Four-point financial wellness checkup

09-18-2020
Four-point financial wellness checkup

Under stress? How a planner can help

 

The Covid-19 pandemic and lockdowns have created plenty of financial stress for individuals and families. Temporary or even permanent income loss has been only partially mitigated by relief programs, such as the Canada Emergency Relief Benefit (CERB) and the Canada Emergency Wage Subsidy (CEWS). In any case, these programs are not permanent and will be wound down eventually. Feeling stressed? This is a good time to take stock of your situation with a financial wellness check in four key areas.

Debt. Latest statistics from Statistics Canada show that in the second quarter of the year, Canadians owed $1.58 in household credit market debt for every dollar of disposable income. That’s down from $1.77 in the first quarter, but it’s still huge. 

So as the first move on your financial wellness checkup, total up how much you owe in consumer debt. This would include, first and foremost, credit cards, which carry the highest interest rate. Don’t forget consumer loans, such as car loans, and lines of credit. If you owe way more than you make – and a sign of this is if you’re using most of your disposable income to pay off loans – then it’s time to take some action. This should include everything from debt consolidation to cash flow management strategies.

Spending. This is typically closely tied in with debt. An unmanageable debt level usually implies a problem with personal spending patterns. Do you have a good fix on how much you spend each month? Surprisingly, many people have absolutely no idea, simply spending everything they make, using plastic for purchases, and hoping for the best at the end of the month. If you’re in this trap, the solution is a simple one: make a budget. First, track your income and outflow scrupulously. Use an app, a spreadsheet, or simply a notebook and a pen. Then find places to cut back, economize, or re-set spending, so that at a minimum you’ll target your monthly income to exceed your monthly spending.

Saving. Do you have anything at all left over at the end of the month? (See “Spending” above.) If you do, that’s your “saving.” A rule of thumb is that you should strive to save 10% of your monthly income. For many, that’s a highly optimistic target. That means if your monthly income is, say, $5,000, you should be saving $500. The reason? Over the long-term (and a large part of the saving exercise is for the long-term), that saving can grow considerably. That $500 per month will grow to about $600,000 in 30 years, at an annual rate of 7%, with annual compounding. If you can’t set aside 10%, start with whatever you can and raise it 10% as your financial situation improves.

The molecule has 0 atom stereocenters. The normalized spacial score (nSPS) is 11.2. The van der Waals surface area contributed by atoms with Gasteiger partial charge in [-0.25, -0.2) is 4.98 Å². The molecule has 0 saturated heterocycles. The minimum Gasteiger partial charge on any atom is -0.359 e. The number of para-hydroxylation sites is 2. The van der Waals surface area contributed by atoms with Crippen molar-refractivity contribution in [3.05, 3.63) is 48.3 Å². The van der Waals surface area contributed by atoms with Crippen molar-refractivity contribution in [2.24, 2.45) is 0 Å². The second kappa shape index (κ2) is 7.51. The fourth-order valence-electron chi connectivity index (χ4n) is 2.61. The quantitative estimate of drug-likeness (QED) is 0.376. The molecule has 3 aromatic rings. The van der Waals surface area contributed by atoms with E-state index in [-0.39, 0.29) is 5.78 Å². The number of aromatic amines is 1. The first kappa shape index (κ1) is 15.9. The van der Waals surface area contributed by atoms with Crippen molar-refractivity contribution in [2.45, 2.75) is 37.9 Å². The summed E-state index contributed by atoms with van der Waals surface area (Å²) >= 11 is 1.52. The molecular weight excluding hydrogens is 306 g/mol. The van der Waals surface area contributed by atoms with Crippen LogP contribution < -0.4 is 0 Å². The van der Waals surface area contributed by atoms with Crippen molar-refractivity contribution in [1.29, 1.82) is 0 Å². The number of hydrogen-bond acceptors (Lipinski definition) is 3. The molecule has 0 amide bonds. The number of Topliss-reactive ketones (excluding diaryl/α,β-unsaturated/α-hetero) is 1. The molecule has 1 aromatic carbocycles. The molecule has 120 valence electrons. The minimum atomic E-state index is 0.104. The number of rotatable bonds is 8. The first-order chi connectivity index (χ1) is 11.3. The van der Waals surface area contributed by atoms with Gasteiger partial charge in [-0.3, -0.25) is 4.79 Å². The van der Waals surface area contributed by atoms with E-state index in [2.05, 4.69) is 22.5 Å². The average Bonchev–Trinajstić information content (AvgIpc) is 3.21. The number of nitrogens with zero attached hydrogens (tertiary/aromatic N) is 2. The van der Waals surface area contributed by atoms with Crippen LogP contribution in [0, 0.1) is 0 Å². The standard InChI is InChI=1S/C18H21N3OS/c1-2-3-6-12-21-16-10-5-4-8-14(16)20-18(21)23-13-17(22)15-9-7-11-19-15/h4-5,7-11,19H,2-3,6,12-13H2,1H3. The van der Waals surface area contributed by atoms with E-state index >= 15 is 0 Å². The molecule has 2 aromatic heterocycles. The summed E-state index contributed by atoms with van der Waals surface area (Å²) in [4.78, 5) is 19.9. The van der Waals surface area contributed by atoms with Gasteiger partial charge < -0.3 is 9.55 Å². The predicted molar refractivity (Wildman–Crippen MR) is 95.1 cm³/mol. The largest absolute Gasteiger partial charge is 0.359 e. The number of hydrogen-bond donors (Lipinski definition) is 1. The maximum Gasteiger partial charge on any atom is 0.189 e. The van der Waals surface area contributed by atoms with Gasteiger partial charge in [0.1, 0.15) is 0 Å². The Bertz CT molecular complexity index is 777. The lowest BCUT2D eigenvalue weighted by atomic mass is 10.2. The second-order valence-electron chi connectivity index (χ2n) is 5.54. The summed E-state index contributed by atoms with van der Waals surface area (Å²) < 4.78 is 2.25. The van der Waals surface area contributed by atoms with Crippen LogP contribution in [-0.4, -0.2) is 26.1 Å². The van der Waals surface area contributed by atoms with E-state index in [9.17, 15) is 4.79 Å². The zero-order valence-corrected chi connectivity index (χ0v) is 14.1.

Investing. How is your portfolio performing? Those with investments have seen a great deal of volatility this year. If you are a do-it-yourself investor using online trading resources, put the trading window on pause and have a look at your statements. Check your asset allocation and trading patterns. Are you too heavily weighted in one type of asset (say, stocks), and are you spending too much on trading commissions as you try to “beat the market” in all of its moods and gyrations. Are you ahead of the game or behind the eight-ball? If you don’t know, don’t have any benchmarks, and can’t assess your asset allocation, it’s time to step back and make a plan.

And if all that seems overwhelming, it might be time to consider the services of a qualified fee-for-service financial planner. The big question here is, “What value exactly will I get for those fees I pay?”

The role of financial planner

A competent planner should as a start, gather all your necessary information to get a clear picture of your current financial situation. They will ask you about goals, needs and priorities, identify and evaluate strategies, submit recommendations, agree on action, responsibilities and time frames, monitor and evaluate ongoing implementation.

A financial planner will help you develop a workable budget and cash management strategy to control spending and manage personal debt. More than this, a planner will integrate this with a savings strategy integrating your investment accounts, RRSPs, TFSAs, employer pension plans, RESPs, non-registered plans, to meet your financial goals and match your risk-tolerance level.

Financial planners and wealth advisors are highly trained specialists in financial planning, portfolio planning, investing, and money management. Look for accredations from reputable industry organizations, including Certified Financial Planner (CFP), Chartered Investment Manager (CIM), and Fellow of the Canadian Securities Institute (FCSI). You may be able to find a financial planner through a referral from a friend, relative, or colleague. Or consult the search tool on the FP Canada website.

Robyn Thompson, CFP, CIM, FCSI, is the founder of Castlemark Wealth Management, a boutique financial advisory firm specializing in wealth management for high net worth individuals and families. Contact her directly by phone at 416-828-7159, or by email at rthompson@castlemarkwealth.com for a confidential planning consultation.

Notes and Disclaimer

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The foregoing is for general information purposes only and is the opinion of the writer. Securities mentioned are illustrative only and carry risk of loss. No guarantee of investment performance is made or implied. It is not intended to provide specific personalized advice including, without limitation, investment, financial, legal, accounting or tax advice. Please contact the author to discuss your particular circumstances.